Truckers' Valuations Overheating
Even with pricing power in high gear, we'd hit the brakes.
Following almost two years of anemic pricing, the truckload, or TL, shipping landscape saw a remarkable recovery in the second half of 2017. Capacity has rapidly tightened on accelerating freight demand, carriers’ fleet reductions, and weather disruptions. Highly constrained supply is driving a resurgence in TL carriers’ pricing power; spot rates have rebounded to record levels and contract pricing won’t be far behind. We expect TL capacity to stay firm this year on the back of widespread adoption of electronic logging devices, or ELDs, and the limited driver pool, enabling top-tier TL carriers to capitalize on an unusually strong pricing backdrop. Less-than-truckload, or LTL, carriers should also see healthy rate gains with help from spillover freight from the supply-constrained TL sector.
That said, throughout 2017, stock prices across the trucking space surged as spot rates spiked and optimism grew regarding U.S. tax reform. TL and LTL valuations have become quite lofty and remain so despite the pullback in March. We think the market is extrapolating carriers’ strong operating performance too far into the future. We’ve seen this before--trucking valuations spiked during the 2014 capacity crunch but spent 2015 falling back down to earth as demand and pricing softened and reality set in. We would sell or avoid overvalued asset-based TL and LTL stocks despite the prospect of robust pricing conditions throughout 2018.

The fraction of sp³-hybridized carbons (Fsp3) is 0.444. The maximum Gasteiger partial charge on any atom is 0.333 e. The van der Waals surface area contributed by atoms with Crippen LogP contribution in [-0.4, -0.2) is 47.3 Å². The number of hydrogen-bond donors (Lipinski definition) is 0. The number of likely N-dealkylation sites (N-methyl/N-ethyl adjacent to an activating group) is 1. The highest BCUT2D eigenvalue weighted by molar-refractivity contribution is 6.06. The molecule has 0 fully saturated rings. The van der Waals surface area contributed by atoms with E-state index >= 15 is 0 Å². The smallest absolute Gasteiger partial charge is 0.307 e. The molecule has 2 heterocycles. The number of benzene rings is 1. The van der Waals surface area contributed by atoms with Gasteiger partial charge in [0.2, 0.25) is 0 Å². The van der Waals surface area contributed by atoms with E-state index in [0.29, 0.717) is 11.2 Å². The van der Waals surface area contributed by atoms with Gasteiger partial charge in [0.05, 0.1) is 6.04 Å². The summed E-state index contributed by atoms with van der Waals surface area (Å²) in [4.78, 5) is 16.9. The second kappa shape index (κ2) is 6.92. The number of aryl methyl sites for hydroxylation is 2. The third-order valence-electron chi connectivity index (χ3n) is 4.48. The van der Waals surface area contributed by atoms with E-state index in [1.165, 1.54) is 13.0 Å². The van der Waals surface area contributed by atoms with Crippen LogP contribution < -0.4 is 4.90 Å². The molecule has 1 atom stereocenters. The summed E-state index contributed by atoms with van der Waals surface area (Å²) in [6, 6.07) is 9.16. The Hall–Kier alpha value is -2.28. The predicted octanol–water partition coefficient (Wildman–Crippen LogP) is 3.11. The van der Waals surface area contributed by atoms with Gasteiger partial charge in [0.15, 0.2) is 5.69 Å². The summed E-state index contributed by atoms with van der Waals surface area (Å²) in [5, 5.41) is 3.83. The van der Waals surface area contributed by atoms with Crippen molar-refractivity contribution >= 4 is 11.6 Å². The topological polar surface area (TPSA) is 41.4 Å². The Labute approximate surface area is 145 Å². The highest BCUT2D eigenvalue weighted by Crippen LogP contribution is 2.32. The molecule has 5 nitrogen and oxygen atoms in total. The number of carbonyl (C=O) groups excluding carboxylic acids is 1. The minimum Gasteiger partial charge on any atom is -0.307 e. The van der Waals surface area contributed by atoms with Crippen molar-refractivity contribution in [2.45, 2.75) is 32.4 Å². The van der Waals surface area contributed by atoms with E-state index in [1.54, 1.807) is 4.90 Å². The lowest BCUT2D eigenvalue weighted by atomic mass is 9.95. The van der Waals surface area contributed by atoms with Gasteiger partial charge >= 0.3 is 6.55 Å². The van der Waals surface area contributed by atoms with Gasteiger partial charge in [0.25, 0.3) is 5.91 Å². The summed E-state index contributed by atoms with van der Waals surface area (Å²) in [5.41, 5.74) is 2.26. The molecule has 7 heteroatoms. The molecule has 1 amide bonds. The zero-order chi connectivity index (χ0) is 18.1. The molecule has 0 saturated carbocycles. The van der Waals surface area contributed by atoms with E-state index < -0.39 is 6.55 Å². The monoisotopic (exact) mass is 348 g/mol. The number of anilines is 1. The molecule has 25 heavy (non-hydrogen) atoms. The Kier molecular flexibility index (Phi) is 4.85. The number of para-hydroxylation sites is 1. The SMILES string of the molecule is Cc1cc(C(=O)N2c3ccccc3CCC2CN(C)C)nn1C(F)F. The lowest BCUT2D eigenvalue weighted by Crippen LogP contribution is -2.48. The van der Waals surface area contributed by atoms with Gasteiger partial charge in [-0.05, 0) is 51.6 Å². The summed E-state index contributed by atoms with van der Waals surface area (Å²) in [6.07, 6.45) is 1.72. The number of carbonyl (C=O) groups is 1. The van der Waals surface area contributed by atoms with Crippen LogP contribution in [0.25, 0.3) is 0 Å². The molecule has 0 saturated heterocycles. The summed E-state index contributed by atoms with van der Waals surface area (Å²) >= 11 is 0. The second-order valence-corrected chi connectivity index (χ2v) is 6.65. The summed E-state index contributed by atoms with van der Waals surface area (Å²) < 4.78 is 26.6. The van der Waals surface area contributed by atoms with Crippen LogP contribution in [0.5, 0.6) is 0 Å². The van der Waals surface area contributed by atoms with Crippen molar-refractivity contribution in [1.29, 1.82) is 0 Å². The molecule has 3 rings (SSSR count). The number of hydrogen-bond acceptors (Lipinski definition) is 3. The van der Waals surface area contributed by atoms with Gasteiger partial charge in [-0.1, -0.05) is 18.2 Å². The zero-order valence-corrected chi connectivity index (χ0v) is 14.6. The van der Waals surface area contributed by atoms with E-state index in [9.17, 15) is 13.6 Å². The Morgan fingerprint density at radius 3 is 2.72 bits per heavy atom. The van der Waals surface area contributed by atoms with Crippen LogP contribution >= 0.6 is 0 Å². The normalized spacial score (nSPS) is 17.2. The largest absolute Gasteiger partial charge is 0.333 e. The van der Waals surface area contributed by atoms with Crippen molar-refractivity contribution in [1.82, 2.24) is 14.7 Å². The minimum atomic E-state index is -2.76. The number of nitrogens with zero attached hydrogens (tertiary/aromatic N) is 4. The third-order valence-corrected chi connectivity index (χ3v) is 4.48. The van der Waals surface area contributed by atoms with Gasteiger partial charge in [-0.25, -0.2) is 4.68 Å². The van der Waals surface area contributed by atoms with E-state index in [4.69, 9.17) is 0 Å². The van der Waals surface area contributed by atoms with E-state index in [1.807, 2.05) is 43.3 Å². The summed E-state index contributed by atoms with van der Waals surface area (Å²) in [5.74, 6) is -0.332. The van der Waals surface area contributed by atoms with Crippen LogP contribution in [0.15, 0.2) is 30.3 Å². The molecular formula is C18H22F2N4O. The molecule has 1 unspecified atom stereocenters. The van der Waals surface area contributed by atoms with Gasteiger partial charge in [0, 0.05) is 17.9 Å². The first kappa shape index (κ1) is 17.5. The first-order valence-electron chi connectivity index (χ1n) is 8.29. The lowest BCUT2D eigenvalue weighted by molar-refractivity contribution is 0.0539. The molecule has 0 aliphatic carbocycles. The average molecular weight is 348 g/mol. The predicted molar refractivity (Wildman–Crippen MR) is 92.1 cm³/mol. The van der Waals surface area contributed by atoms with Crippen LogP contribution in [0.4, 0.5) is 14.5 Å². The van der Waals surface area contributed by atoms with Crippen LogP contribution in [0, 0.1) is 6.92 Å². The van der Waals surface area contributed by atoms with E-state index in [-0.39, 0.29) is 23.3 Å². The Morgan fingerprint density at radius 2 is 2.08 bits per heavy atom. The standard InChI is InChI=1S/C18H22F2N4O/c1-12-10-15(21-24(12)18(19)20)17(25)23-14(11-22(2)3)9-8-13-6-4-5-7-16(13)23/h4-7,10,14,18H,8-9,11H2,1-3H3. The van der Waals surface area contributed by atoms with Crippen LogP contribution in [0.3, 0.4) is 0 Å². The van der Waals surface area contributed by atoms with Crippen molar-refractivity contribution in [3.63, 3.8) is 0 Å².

Matthew Young does not own (actual or beneficial) shares in any of the securities mentioned above. Find out about Morningstar’s editorial policies.
Transparency is how we protect the integrity of our work and keep empowering investors to achieve their goals and dreams. And we have unwavering standards for how we keep that integrity intact, from our research and data to our policies on content and your personal data.
We’d like to share more about how we work and what drives our day-to-day business.
We sell different types of products and services to both investment professionals and individual investors. These products and services are usually sold through license agreements or subscriptions. Our investment management business generates asset-based fees, which are calculated as a percentage of assets under management. We also sell both admissions and sponsorship packages for our investment conferences and advertising on our websites and newsletters.
How we use your information depends on the product and service that you use and your relationship with us. We may use it to:
To learn more about how we handle and protect your data, visit our privacy center.
Maintaining independence and editorial freedom is essential to our mission of empowering investor success. We provide a platform for our authors to report on investments fairly, accurately, and from the investor’s point of view. We also respect individual opinions––they represent the unvarnished thinking of our people and exacting analysis of our research processes. Our authors can publish views that we may or may not agree with, but they show their work, distinguish facts from opinions, and make sure their analysis is clear and in no way misleading or deceptive.
To further protect the integrity of our editorial content, we keep a strict separation between our sales teams and authors to remove any pressure or influence on our analyses and research.
Read our editorial policy to learn more about our process.